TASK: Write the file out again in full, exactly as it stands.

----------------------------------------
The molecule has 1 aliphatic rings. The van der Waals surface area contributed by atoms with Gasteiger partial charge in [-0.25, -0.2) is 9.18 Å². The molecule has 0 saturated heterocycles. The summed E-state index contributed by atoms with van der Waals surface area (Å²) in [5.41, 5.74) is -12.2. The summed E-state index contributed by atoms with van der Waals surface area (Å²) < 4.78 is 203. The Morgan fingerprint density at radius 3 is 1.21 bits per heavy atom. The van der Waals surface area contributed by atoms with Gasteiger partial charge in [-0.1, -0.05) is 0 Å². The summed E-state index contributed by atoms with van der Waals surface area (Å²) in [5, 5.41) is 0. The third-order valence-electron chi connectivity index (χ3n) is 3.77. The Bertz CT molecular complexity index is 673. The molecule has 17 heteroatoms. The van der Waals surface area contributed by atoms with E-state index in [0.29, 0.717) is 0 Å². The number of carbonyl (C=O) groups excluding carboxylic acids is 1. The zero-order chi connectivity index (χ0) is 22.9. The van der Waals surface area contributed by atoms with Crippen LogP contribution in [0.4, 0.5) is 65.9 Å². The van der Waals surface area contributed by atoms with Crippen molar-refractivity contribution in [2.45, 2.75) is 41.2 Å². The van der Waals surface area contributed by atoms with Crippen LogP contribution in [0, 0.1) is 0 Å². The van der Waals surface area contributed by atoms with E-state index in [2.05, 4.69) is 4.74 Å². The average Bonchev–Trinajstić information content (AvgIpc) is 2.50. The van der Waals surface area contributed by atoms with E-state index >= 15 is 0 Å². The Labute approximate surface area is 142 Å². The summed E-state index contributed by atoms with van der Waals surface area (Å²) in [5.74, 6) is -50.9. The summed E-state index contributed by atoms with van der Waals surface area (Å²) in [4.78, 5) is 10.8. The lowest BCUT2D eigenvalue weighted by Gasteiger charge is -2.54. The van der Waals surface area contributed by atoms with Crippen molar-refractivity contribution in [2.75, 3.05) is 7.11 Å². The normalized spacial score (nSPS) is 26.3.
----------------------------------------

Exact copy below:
The molecule has 1 aliphatic rings. The van der Waals surface area contributed by atoms with Gasteiger partial charge in [-0.25, -0.2) is 9.18 Å². The molecule has 0 saturated heterocycles. The summed E-state index contributed by atoms with van der Waals surface area (Å²) in [5.41, 5.74) is -12.2. The summed E-state index contributed by atoms with van der Waals surface area (Å²) < 4.78 is 203. The Morgan fingerprint density at radius 3 is 1.21 bits per heavy atom. The van der Waals surface area contributed by atoms with Gasteiger partial charge in [-0.1, -0.05) is 0 Å². The summed E-state index contributed by atoms with van der Waals surface area (Å²) in [5, 5.41) is 0. The third-order valence-electron chi connectivity index (χ3n) is 3.77. The Bertz CT molecular complexity index is 673. The molecule has 17 heteroatoms. The van der Waals surface area contributed by atoms with E-state index in [0.29, 0.717) is 0 Å². The number of carbonyl (C=O) groups excluding carboxylic acids is 1. The zero-order chi connectivity index (χ0) is 22.9. The van der Waals surface area contributed by atoms with Crippen LogP contribution in [0.4, 0.5) is 65.9 Å². The van der Waals surface area contributed by atoms with Crippen molar-refractivity contribution in [2.45, 2.75) is 41.2 Å². The van der Waals surface area contributed by atoms with Crippen LogP contribution in [0, 0.1) is 0 Å². The van der Waals surface area contributed by atoms with E-state index in [2.05, 4.69) is 4.74 Å². The average Bonchev–Trinajstić information content (AvgIpc) is 2.50. The van der Waals surface area contributed by atoms with E-state index >= 15 is 0 Å². The Labute approximate surface area is 142 Å². The summed E-state index contributed by atoms with van der Waals surface area (Å²) in [5.74, 6) is -50.9. The summed E-state index contributed by atoms with van der Waals surface area (Å²) in [4.78, 5) is 10.8. The lowest BCUT2D eigenvalue weighted by Gasteiger charge is -2.54. The van der Waals surface area contributed by atoms with Crippen molar-refractivity contribution in [2.75, 3.05) is 7.11 Å². The normalized spacial score (nSPS) is 26.3.